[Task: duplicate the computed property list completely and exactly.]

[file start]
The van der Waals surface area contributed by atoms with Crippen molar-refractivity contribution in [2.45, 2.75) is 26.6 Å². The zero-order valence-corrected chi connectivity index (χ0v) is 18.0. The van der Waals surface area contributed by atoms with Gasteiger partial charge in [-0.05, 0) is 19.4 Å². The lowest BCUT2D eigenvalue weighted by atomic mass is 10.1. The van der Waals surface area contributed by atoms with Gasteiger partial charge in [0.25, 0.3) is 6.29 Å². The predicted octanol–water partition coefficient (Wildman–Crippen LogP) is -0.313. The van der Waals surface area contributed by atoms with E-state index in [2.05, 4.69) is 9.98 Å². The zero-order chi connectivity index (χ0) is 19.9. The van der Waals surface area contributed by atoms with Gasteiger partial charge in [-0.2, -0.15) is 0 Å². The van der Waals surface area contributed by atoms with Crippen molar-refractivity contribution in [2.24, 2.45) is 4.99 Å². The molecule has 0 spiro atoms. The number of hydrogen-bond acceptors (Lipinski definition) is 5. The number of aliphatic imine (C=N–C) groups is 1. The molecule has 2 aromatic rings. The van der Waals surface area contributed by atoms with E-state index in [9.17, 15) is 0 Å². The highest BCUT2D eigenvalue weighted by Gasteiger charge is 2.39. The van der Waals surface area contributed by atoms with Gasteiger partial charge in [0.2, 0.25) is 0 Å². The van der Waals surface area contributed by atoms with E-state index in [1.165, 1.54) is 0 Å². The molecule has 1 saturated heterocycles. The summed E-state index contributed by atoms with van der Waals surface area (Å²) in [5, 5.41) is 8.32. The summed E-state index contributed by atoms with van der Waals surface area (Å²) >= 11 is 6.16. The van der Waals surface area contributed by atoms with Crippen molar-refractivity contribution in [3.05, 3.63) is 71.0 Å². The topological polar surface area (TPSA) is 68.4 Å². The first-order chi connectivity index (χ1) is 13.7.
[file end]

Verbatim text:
The van der Waals surface area contributed by atoms with Crippen molar-refractivity contribution in [2.45, 2.75) is 26.6 Å². The zero-order valence-corrected chi connectivity index (χ0v) is 18.0. The van der Waals surface area contributed by atoms with Gasteiger partial charge in [-0.05, 0) is 19.4 Å². The lowest BCUT2D eigenvalue weighted by atomic mass is 10.1. The van der Waals surface area contributed by atoms with Gasteiger partial charge in [0.25, 0.3) is 6.29 Å². The predicted octanol–water partition coefficient (Wildman–Crippen LogP) is -0.313. The van der Waals surface area contributed by atoms with E-state index in [2.05, 4.69) is 9.98 Å². The zero-order chi connectivity index (χ0) is 19.9. The van der Waals surface area contributed by atoms with Gasteiger partial charge in [-0.2, -0.15) is 0 Å². The van der Waals surface area contributed by atoms with Crippen molar-refractivity contribution in [2.24, 2.45) is 4.99 Å². The molecule has 0 spiro atoms. The number of hydrogen-bond acceptors (Lipinski definition) is 5. The number of aliphatic imine (C=N–C) groups is 1. The molecule has 2 aromatic rings. The van der Waals surface area contributed by atoms with E-state index in [9.17, 15) is 0 Å². The highest BCUT2D eigenvalue weighted by Gasteiger charge is 2.39. The van der Waals surface area contributed by atoms with Gasteiger partial charge in [0.2, 0.25) is 0 Å². The van der Waals surface area contributed by atoms with E-state index in [1.165, 1.54) is 0 Å². The molecule has 1 saturated heterocycles. The summed E-state index contributed by atoms with van der Waals surface area (Å²) in [5, 5.41) is 8.32. The summed E-state index contributed by atoms with van der Waals surface area (Å²) >= 11 is 6.16. The van der Waals surface area contributed by atoms with Crippen molar-refractivity contribution in [3.05, 3.63) is 71.0 Å². The topological polar surface area (TPSA) is 68.4 Å². The first-order chi connectivity index (χ1) is 13.7.